Rusnak MJanciak IMajdan MWilbacher IMauritz W: Severe traumatic brain injury in Austria VI: effects of guideline-based management. Wien Klin Wochenschr 119:64712007

    • Search Google Scholar
    • Export Citation
  • 44

    Schatzmann CHeissler HEKönig KKlinge-Xhemajli PRickels EMühling M: Treatment of elevated intracranial pressure by infusions of 10% saline in severely head injured patients. Acta Neurochir Suppl 71:31331998

    • Search Google Scholar
    • Export Citation
  • 45

    Schwartz MLTator CHRowed DWReid SRMeguro KAndrews DF: The University of Toronto head injury treatment study: a prospective, randomized comparison of pentobarbital and mannitol. Can J Neurol Sci 11:4344401984

    • Search Google Scholar
    • Export Citation
  • 46

    Sheth KNStein DMAarabi BHu PKufera JAScalea TM: Intracranial pressure dose and outcome in traumatic brain injury. Neurocrit Care 18:26322013

    • Search Google Scholar
    • Export Citation
  • 47

    Smith HPKelly DL JrMcWhorter JMArmstrong DJohnson RTransou C: Comparison of mannitol regimens in patients with severe head injury undergoing intracranial monitoring. J Neurosurg 65:8208241986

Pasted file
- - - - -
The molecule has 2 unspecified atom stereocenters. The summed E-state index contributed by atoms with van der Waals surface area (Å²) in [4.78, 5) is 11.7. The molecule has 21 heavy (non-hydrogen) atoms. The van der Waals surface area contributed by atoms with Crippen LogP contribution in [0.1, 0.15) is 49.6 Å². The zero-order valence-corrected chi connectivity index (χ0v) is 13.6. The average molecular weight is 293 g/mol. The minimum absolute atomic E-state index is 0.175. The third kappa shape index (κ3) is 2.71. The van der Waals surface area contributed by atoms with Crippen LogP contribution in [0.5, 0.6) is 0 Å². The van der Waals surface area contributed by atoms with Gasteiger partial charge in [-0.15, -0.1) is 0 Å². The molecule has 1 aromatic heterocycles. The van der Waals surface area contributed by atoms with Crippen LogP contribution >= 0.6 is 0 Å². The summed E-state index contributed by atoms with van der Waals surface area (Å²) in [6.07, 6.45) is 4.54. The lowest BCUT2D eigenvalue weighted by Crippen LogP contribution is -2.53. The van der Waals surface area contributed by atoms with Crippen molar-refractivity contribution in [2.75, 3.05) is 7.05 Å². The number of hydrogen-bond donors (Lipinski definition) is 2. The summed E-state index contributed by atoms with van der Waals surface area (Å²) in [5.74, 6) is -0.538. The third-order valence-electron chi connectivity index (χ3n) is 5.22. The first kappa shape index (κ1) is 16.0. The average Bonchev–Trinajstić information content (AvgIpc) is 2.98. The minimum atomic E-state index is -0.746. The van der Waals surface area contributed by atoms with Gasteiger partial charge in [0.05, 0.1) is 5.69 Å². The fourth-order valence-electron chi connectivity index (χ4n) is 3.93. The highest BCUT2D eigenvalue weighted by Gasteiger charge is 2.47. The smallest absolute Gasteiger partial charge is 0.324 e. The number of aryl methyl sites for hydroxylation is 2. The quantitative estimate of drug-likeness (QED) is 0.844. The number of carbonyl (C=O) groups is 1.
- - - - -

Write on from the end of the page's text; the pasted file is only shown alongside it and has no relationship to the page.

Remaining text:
• Search Google Scholar
    • Export Citation
  • 48

    Vialet RAlbanèse JThomachot LAntonini FBourgouin AAlliez B: Isovolume hypertonic solutes (sodium chloride or mannitol) in the treatment of refractory post-traumatic intracranial hypertension: 2 mL/kg 7.5% saline is more effective than 2 mL/kg 20% mannitol. Crit Care Med 31:168316872003

    • Search Google Scholar
    • Export Citation
  • 49

    Vik ANag TFredriksli OASkandsen TMoen KGSchirmer-Mikalsen K: Relationship of “dose” of intracranial hypertension to outcome in severe traumatic brain injury. Clinical article. J Neurosurg 109:6786842008

    • Search Google Scholar
    • Export Citation
  • 50